MY BLACK BOOK (81 to 85): "'the beau's songs re helen (not of troy)' poetry, Novel; inc "juddarwin .... " entitled poetry [both series whether or not textual used].


John T. walked into the bar, reached out to pull a stool to where he stood, and climbed onto it. He nodded to the barman, who brought him a jug and an empty glass.

You planning to drink all that yourself?

Before I leave the place.

You look like that killer fella! The speaker was wearing a dark blue jumper, jeans and sandals. His hair was long; he looked very much like Donavan.

Who you talking about, son? As though with a Johnny Cash voice.

That ‘Port Arthur’ fella: walked outdoors the other day, shooting at anybody. And what you talking strange for? –Your voice isn’t deep enough.

I wonder why he did it? –If he isn’t off his head, that is?

I think he should be, executed, by a firing squad.

Why not, simply, ‘torn to pieces’?

You seem always dressed the same sort of way: shirt, never buttoned or in your trousers: over a T-shirt, and flannel trousers and boots. I think you use your fingers as your comb.

That is, very well put. Now I’ve got the description of the protagonist through the direct speech of the antagonist. This, is a ‘character sketch’ write-up that we are now, living. It is a manner of writing. I have already described you as looking like Donavan. Therefore I pretended just now like we’d just met.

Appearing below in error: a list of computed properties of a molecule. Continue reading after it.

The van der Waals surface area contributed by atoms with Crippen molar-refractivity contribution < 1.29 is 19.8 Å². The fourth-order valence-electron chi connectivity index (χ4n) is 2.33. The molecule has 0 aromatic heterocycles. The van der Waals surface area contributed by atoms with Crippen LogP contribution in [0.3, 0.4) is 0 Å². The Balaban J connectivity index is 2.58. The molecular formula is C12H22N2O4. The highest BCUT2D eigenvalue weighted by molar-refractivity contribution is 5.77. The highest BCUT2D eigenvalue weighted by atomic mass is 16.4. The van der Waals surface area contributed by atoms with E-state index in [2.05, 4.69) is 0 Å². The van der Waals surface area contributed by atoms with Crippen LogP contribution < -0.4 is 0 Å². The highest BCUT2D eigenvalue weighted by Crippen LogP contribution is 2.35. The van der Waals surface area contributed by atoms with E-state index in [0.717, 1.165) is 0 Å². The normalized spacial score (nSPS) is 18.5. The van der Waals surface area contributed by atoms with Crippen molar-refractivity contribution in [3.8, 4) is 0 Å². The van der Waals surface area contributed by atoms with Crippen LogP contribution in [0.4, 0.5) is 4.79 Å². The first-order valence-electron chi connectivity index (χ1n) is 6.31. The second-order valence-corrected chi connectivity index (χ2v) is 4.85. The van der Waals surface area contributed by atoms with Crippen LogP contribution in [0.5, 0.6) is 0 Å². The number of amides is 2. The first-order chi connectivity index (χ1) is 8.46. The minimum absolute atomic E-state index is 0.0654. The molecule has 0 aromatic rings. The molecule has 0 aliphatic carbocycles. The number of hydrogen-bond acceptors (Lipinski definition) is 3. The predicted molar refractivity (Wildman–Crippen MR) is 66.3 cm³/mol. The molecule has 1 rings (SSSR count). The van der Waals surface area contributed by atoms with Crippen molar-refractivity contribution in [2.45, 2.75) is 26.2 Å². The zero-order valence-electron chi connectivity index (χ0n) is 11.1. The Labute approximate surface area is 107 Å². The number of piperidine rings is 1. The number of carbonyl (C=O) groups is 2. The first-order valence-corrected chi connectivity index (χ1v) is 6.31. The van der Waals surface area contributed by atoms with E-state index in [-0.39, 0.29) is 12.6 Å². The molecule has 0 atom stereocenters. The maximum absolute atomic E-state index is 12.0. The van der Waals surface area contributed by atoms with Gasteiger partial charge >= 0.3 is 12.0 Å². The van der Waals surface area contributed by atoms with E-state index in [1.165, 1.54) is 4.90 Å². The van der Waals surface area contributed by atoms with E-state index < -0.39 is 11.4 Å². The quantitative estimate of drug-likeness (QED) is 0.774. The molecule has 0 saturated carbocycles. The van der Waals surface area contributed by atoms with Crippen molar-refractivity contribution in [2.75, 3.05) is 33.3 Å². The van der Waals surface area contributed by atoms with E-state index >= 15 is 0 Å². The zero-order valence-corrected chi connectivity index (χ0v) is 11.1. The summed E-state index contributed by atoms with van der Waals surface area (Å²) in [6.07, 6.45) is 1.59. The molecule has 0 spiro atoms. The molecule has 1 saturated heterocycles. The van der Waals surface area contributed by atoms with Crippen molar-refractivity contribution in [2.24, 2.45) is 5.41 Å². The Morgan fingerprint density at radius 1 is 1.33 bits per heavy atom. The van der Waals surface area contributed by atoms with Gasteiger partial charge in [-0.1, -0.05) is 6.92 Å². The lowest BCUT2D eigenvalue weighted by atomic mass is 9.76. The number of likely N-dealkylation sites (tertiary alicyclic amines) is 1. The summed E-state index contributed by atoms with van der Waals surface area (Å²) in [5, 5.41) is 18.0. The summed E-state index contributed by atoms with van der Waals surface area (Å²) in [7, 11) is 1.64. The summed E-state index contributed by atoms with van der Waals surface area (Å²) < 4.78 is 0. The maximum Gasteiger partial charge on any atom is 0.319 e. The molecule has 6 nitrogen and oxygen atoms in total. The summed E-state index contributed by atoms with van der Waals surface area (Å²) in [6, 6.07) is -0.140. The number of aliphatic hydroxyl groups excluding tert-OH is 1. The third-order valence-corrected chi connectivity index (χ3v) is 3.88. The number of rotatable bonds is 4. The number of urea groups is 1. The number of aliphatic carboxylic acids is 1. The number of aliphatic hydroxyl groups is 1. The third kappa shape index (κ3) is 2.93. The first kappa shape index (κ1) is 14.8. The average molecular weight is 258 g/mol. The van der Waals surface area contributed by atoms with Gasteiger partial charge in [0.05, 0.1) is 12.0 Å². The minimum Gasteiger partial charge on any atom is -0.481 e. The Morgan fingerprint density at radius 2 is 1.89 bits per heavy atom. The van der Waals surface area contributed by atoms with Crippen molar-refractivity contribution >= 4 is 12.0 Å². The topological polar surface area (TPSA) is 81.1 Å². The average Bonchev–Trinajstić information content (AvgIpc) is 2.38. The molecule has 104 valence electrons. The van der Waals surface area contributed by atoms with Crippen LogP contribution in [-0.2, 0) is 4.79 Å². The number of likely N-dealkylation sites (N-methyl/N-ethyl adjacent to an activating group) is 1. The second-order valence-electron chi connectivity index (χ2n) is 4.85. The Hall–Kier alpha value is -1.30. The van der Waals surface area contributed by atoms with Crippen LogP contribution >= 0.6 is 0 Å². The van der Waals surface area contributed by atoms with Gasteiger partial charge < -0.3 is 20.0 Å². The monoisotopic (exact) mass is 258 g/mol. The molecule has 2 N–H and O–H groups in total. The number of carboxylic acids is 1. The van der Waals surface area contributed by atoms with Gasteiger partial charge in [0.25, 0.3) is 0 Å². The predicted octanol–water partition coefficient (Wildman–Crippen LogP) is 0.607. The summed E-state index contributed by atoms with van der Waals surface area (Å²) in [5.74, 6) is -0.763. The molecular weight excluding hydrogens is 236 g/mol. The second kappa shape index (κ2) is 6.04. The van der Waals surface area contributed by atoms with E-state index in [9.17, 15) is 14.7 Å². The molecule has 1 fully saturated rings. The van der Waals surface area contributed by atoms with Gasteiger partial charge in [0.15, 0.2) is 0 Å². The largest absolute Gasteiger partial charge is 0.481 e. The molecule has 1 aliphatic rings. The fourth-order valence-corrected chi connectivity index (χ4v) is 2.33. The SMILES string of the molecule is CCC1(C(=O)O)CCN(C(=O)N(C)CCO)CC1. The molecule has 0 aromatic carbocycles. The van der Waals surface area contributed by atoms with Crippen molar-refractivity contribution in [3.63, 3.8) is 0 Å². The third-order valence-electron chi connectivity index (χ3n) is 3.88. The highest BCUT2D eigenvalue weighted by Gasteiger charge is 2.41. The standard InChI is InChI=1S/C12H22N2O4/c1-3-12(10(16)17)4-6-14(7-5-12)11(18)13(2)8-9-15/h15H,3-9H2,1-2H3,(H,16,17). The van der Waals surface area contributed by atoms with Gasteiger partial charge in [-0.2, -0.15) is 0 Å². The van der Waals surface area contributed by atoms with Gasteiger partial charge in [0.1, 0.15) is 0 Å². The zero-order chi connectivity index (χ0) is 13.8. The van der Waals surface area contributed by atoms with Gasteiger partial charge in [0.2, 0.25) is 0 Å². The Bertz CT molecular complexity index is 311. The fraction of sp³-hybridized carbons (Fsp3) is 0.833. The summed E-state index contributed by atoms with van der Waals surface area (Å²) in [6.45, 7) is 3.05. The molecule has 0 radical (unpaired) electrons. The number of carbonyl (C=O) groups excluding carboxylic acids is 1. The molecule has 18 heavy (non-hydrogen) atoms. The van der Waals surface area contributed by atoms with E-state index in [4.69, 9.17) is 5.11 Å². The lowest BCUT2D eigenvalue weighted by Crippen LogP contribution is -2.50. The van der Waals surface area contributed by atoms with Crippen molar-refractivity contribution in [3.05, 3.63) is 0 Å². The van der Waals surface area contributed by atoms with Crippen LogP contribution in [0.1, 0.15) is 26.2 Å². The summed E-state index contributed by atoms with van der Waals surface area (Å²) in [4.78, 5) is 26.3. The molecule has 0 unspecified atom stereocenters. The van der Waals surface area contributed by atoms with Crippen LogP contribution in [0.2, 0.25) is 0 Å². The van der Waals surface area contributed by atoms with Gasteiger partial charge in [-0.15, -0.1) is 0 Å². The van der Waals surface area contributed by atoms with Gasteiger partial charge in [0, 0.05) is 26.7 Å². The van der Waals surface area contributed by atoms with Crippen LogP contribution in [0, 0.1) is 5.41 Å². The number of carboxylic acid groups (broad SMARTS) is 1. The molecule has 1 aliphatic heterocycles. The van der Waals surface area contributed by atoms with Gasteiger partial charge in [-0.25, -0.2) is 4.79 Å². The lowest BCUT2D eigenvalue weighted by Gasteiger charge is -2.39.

Yes, yes, I know, you always associate faces with famous people.

Well, my next of kin is the television set. All it does all day is gossip, about people: what they do and what they look like.

Your spectacles are square, but your eyes have not conformed yet.

Maybe because I am usually reading or doing crosswords at the same time, if I am not writing. Besides, I also have two radios on, at the same time. They are never off; only a bit louder, when I’m not home.

Is that supposed to be a way of avoiding being influenced by radio or television?

I don’t know. I find the radio disturbs me when I want to write. Then I discovered one day, that it didn’t. Very soon I noticed that while one radio does, two don’t disturb my concentration.

Is that a discovery? Something new, someone should write about. I hear the journals are full of reported observances?

I have one ready for the psychologists. I kept changing wearing my watch on my left hand to wearing it on my right hand, and vice versa. I wanted to be able to answer that I did not know which hand I wore my watch on.

Did you manage to not know which hand…

After a while I forgot which hand I had it on the previous day.

Another jug!

You legitimize my thirst. Talking, makes the beer taste better. That’s another thing; an extension: one or two people talking next to you in the pub is irritating to your reading; when it is crowded, that hum of voices, is almost silence.

What time is it?

John pulled up his left hand.

Is it on your other hand?

No.

John pulls out a travel alarm clock from his pocket. The clock, here, is on that little bit of wall, as you come out of the kitchen.

Yes. Of course, you work here. You’re the cleaner. You would know where everything is. What’s with this travel clock?